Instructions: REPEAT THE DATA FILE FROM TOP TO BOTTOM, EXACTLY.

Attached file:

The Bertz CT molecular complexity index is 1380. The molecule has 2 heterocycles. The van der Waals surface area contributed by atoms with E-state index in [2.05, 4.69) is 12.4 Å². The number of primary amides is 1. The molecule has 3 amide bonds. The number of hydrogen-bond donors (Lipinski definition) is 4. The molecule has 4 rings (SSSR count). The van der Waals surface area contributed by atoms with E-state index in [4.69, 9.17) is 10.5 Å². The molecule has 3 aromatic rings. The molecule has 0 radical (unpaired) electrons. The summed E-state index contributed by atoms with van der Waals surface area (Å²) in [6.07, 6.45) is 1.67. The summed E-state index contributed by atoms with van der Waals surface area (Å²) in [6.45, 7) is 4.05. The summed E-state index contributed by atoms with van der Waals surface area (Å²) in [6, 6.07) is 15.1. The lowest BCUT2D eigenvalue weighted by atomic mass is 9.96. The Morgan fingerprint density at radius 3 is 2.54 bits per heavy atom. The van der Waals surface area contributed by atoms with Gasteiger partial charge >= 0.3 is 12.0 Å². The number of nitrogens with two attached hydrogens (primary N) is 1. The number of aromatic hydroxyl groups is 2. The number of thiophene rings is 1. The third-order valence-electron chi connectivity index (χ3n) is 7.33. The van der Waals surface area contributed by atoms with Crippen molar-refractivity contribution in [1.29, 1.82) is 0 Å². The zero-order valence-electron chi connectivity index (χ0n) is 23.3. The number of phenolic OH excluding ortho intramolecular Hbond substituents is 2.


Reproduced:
The Bertz CT molecular complexity index is 1380. The molecule has 2 heterocycles. The van der Waals surface area contributed by atoms with E-state index in [2.05, 4.69) is 12.4 Å². The number of primary amides is 1. The molecule has 3 amide bonds. The number of hydrogen-bond donors (Lipinski definition) is 4. The molecule has 4 rings (SSSR count). The van der Waals surface area contributed by atoms with E-state index in [4.69, 9.17) is 10.5 Å². The molecule has 3 aromatic rings. The molecule has 0 radical (unpaired) electrons. The summed E-state index contributed by atoms with van der Waals surface area (Å²) in [6.07, 6.45) is 1.67. The summed E-state index contributed by atoms with van der Waals surface area (Å²) in [6.45, 7) is 4.05. The summed E-state index contributed by atoms with van der Waals surface area (Å²) in [6, 6.07) is 15.1. The lowest BCUT2D eigenvalue weighted by atomic mass is 9.96. The Morgan fingerprint density at radius 3 is 2.54 bits per heavy atom. The van der Waals surface area contributed by atoms with Gasteiger partial charge >= 0.3 is 12.0 Å². The number of nitrogens with two attached hydrogens (primary N) is 1. The number of aromatic hydroxyl groups is 2. The number of thiophene rings is 1. The third-order valence-electron chi connectivity index (χ3n) is 7.33. The van der Waals surface area contributed by atoms with Crippen molar-refractivity contribution in [1.29, 1.82) is 0 Å². The zero-order valence-electron chi connectivity index (χ0n) is 23.3. The number of phenolic OH excluding ortho intramolecular Hbond substituents is 2.